A good introduction to Simone’s life, from her early love of music to her rise to the status of legend.

NINA

JAZZ LEGEND AND CIVIL-RIGHTS ACTIVIST NINA SIMONE

A biography about the legendary singer told as a lullaby from Simone to her daughter.

With black-and-white illustrations that evoke a dreamy, old-time feel, Simone (appropriately portrayed with an Afro) sings her daughter a lullaby interspersed with the story of her life. At 3, Simone starts piano lessons, connecting the appearance of the piano keys to the oppression of black people in the U.S. Music offers Simone an escape (“Music has no color”), though the fact that the “important men in powdered wigs from past centuries” whose music she plays are all white is addressed only in the illustration. (Here young Simone is also depicted with white hair, which will probably require some assistance from caregivers to unpack.) When 12-year-old Simone gives a church performance, she refuses to play until her mother, who had given up her front-row seat for a white attendee, is reseated in the front row, setting a precedent for her activist future. Dr. Martin Luther King Jr. is cited as an inspiration (though without the honorific), and a spread with protest signs adds humor with Simone happily pointing to her own sign, which reads, “Young, Gifted, and Black,” a nod to her future song. Though the softly textured illustrations in this French import are sometimes obscure, they are always beautiful.

A good introduction to Simone’s life, from her early love of music to her rise to the status of legend. (Picture book. 4-8)

Pub Date: Dec. 5, 2017

ISBN: 978-1-58089-827-0

Page Count: 40

Publisher: Charlesbridge

Review Posted Online: Oct. 16, 2017

Kirkus Reviews Issue: Nov. 1, 2017

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Sincere and wholehearted.

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I PROMISE

The NBA star offers a poem that encourages curiosity, integrity, compassion, courage, and self-forgiveness.

James makes his debut as a children’s author with a motivational poem touting life habits that children should strive for. In the first-person narration, he provides young readers with foundational self-esteem encouragement layered within basketball descriptions: “I promise to run full court and show up each time / to get right back up and let my magic shine.” While the verse is nothing particularly artful, it is heartfelt, and in her illustrations, Mata offers attention-grabbing illustrations of a diverse and enthusiastic group of children. Scenes vary, including classrooms hung with student artwork, an asphalt playground where kids jump double Dutch, and a gym populated with pint-sized basketball players, all clearly part of one bustling neighborhood. Her artistry brings black and brown joy to the forefront of each page. These children evince equal joy in learning and in play. One particularly touching double-page spread depicts two vignettes of a pair of black children, possibly siblings; in one, they cuddle comfortably together, and in the other, the older gives the younger a playful noogie. Adults will appreciate the closing checklist of promises, which emphasize active engagement with school. A closing note very generally introduces principles that underlie the Lebron James Family Foundation’s I Promise School (in Akron, Ohio). (This book was reviewed digitally with 10-by-20-inch double-page spreads viewed at 15% of actual size.)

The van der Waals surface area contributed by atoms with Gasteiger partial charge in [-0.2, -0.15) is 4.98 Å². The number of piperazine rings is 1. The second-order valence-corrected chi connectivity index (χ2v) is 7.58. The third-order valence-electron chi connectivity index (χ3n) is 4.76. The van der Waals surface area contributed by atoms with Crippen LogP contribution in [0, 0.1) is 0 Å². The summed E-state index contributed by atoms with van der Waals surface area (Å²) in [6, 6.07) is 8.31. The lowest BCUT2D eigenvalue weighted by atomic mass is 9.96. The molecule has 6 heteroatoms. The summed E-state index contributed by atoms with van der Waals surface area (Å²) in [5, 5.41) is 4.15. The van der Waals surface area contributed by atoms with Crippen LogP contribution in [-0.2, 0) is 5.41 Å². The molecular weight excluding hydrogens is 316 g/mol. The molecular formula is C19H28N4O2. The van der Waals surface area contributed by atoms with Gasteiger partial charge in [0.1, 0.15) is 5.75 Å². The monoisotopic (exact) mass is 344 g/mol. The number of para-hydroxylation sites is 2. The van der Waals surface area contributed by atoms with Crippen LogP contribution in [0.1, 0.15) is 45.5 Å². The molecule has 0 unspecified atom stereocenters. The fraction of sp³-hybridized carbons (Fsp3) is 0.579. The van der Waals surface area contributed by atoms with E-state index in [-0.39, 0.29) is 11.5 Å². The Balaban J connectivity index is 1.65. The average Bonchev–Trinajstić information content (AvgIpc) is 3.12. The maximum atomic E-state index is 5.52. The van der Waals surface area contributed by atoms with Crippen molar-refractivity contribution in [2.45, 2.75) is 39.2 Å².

Sincere and wholehearted. (Picture book. 4-8)

Pub Date: Aug. 11, 2020

ISBN: 978-0-06-297106-7

Page Count: 32

Publisher: Harper/HarperCollins

Review Posted Online: June 16, 2020

Kirkus Reviews Issue: July 1, 2020

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A resplendent masterpiece.

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DREAMERS

Based on her experience of leaving Mexico for the United States, Morales’ latest offers an immigrant’s tale steeped in hope, dreams, and love.

This story begins with a union between mother and son, with arms outstretched in the midst of a new beginning. Soon after, mother and son step on a bridge, expansive “like the universe,” to cross to the other side, to become immigrants. An ethereal city appears, enfolded in fog. The brown-skinned woman and her child walk through this strange new land, unwilling to speak, unaccustomed to “words unlike those of our ancestors.” But soon their journey takes them to the most marvelous of places: the library. In a series of stunning double-page spreads, Morales fully captures the sheer bliss of discovery as their imaginations take flight. The vibrant, surreal mixed-media artwork, including Mexican fabric, metal sheets, “the comal where I grill my quesadillas,” childhood drawings, and leaves and plants, represents a spectacular culmination of the author’s work thus far. Presented in both English and Spanish editions (the latter in Teresa Mlawer’s translation), equal in evocative language, the text moves with purpose. No word is unnecessary, each a deliberate steppingstone onto the next. Details in the art provide cultural markers specific to the U.S., but the story ultimately belongs to one immigrant mother and her son. Thanks to books and stories (some of her favorites are appended), the pair find their voices as “soñadores of the world.”

A resplendent masterpiece. (author’s note) (Picture book. 4-8)

Pub Date: Sept. 4, 2018

ISBN: 978-0-8234-4055-9

Page Count: 40

Publisher: Neal Porter/Holiday House

Review Posted Online: Aug. 1, 2018

Kirkus Reviews Issue: Aug. 15, 2018

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